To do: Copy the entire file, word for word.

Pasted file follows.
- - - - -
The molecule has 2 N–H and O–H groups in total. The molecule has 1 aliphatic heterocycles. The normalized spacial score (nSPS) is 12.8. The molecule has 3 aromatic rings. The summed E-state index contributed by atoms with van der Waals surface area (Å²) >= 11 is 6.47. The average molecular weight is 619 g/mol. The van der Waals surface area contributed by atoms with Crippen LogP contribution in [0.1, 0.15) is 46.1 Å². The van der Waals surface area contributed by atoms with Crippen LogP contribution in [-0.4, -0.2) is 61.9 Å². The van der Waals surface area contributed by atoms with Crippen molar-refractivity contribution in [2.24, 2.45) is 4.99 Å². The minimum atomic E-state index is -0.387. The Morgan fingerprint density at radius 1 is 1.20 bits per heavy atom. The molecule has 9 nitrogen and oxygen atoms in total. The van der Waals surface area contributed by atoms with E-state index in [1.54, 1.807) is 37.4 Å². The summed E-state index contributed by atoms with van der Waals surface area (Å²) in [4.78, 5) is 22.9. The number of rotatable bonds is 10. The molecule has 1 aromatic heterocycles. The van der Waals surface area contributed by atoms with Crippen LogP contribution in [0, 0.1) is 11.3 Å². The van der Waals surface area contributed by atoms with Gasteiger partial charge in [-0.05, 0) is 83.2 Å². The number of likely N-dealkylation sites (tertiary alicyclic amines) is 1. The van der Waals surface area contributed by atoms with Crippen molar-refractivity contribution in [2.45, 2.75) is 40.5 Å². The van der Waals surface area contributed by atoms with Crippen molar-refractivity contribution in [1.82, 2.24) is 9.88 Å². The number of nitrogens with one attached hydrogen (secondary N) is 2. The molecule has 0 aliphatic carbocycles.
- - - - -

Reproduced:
The molecule has 2 N–H and O–H groups in total. The molecule has 1 aliphatic heterocycles. The normalized spacial score (nSPS) is 12.8. The molecule has 3 aromatic rings. The summed E-state index contributed by atoms with van der Waals surface area (Å²) >= 11 is 6.47. The average molecular weight is 619 g/mol. The van der Waals surface area contributed by atoms with Crippen LogP contribution in [0.1, 0.15) is 46.1 Å². The van der Waals surface area contributed by atoms with Crippen LogP contribution in [-0.4, -0.2) is 61.9 Å². The van der Waals surface area contributed by atoms with Crippen molar-refractivity contribution in [2.24, 2.45) is 4.99 Å². The minimum atomic E-state index is -0.387. The Morgan fingerprint density at radius 1 is 1.20 bits per heavy atom. The molecule has 9 nitrogen and oxygen atoms in total. The van der Waals surface area contributed by atoms with E-state index in [1.54, 1.807) is 37.4 Å². The summed E-state index contributed by atoms with van der Waals surface area (Å²) in [4.78, 5) is 22.9. The number of rotatable bonds is 10. The molecule has 1 aromatic heterocycles. The van der Waals surface area contributed by atoms with Crippen LogP contribution in [0, 0.1) is 11.3 Å². The van der Waals surface area contributed by atoms with Gasteiger partial charge in [-0.05, 0) is 83.2 Å². The number of likely N-dealkylation sites (tertiary alicyclic amines) is 1. The van der Waals surface area contributed by atoms with Crippen molar-refractivity contribution in [2.45, 2.75) is 40.5 Å². The van der Waals surface area contributed by atoms with Crippen molar-refractivity contribution in [1.82, 2.24) is 9.88 Å². The number of nitrogens with one attached hydrogen (secondary N) is 2. The molecule has 0 aliphatic carbocycles.